WordPress core files are accessible to view, to open and to edit. Just because we can look at, open and edit those WP core files does not mean we should. In fact, we should never ever ever ever EVER edit those core files†. Never!
Well, there is one exception among the core files.
So what are WordPress core files?
When we download the WordPress software and decompress the package we see a list of files like the ones shown in this image:
WordPress core files are needed to make WordPress do as WordPress does: provide an easy, convenient way to create and manage content for viewing in web browsers.
We can safely delete readme.html and license.txt without harming WordPress.
The files xmlrpc.php, index.php and all the directories and all the files prefixed wp- are core files and directories.
The files under the directories
- wp-admin, and
are all core WP files.
The directory wp-content stores plugins, themes, caches, uploads and anything that is not core. Every image, PDF, document, other media file, plugin or theme we upload to WordPress is stored in wp-content. WP-Content is our do-what-you-will-with-the-files-in-here directory.
Why should core files never be edited?
When WordPress is updated the core files are replaced. Any edit made to a core file is wiped off the face of the Internet. Core file edits are only ever temporarily held until WordPress updates.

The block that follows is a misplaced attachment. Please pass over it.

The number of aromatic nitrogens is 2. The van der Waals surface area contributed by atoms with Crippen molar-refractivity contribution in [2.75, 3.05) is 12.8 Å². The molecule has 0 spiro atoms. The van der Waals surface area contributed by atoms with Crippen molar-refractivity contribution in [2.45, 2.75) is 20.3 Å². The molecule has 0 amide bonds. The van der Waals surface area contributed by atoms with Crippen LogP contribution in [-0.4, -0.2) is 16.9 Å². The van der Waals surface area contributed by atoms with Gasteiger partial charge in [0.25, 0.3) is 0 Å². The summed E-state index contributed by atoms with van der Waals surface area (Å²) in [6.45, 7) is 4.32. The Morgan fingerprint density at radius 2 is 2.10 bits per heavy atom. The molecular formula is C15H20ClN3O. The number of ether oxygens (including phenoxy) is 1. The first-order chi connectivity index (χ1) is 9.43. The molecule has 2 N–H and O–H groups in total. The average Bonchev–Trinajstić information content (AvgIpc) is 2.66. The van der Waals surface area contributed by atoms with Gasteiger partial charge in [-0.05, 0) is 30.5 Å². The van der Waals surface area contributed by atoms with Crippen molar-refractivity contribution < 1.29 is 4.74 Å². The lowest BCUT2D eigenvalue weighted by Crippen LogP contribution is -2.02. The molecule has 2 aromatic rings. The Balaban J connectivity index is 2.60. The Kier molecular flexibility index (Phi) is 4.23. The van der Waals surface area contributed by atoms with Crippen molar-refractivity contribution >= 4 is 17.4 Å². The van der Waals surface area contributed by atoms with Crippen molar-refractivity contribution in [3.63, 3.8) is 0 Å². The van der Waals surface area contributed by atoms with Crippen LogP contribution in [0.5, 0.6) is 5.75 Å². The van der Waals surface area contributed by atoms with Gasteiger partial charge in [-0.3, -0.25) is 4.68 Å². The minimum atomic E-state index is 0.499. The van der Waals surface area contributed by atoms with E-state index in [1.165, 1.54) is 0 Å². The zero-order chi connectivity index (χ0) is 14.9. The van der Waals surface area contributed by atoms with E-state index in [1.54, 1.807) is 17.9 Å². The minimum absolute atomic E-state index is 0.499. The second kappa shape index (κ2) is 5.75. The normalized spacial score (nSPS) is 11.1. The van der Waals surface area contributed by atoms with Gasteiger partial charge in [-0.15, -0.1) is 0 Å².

There are many action hooks and filters that can be used to plug code edits into WordPress. We can make WordPress do new tricks by plugging code into hooks and filters.
When we want to change how WP works, we can write a plugin to inject code into a WP hook or WP filter. That plugin can be made into a standalone file or the code for the plugin can be placed into an active theme’s functions.php file.
There’s an exception to every rule..
We can edit wp-config.php. This file is never overwritten by WordPress updates.
The default set of core files in the WordPress software package does not include wp-config.php. This file is created during WordPress installation. The template for this file is wp-config-sample.php. The sample file is used by WordPress to make wp-config.php.
WP-Config.php contains the database name, database username, database password and a few other settings important to a WordPress installation.
We can edit wp-config.php with valid code and functions without worry — the file will not be overwritten during a WordPress update.
† WordPress code can be forked into a new branch and some websites use old – unmaintained – versions of WordPress. If you plan to build your own CMS using customized WP core files as the base or if you maintain a version of WordPress that is no longer supported by the WP dev team then, in these circumstances, you can edit WP core files. When you use the vanilla WP core files and plan to update in-step with WordPress release cycles then you must never edit core files.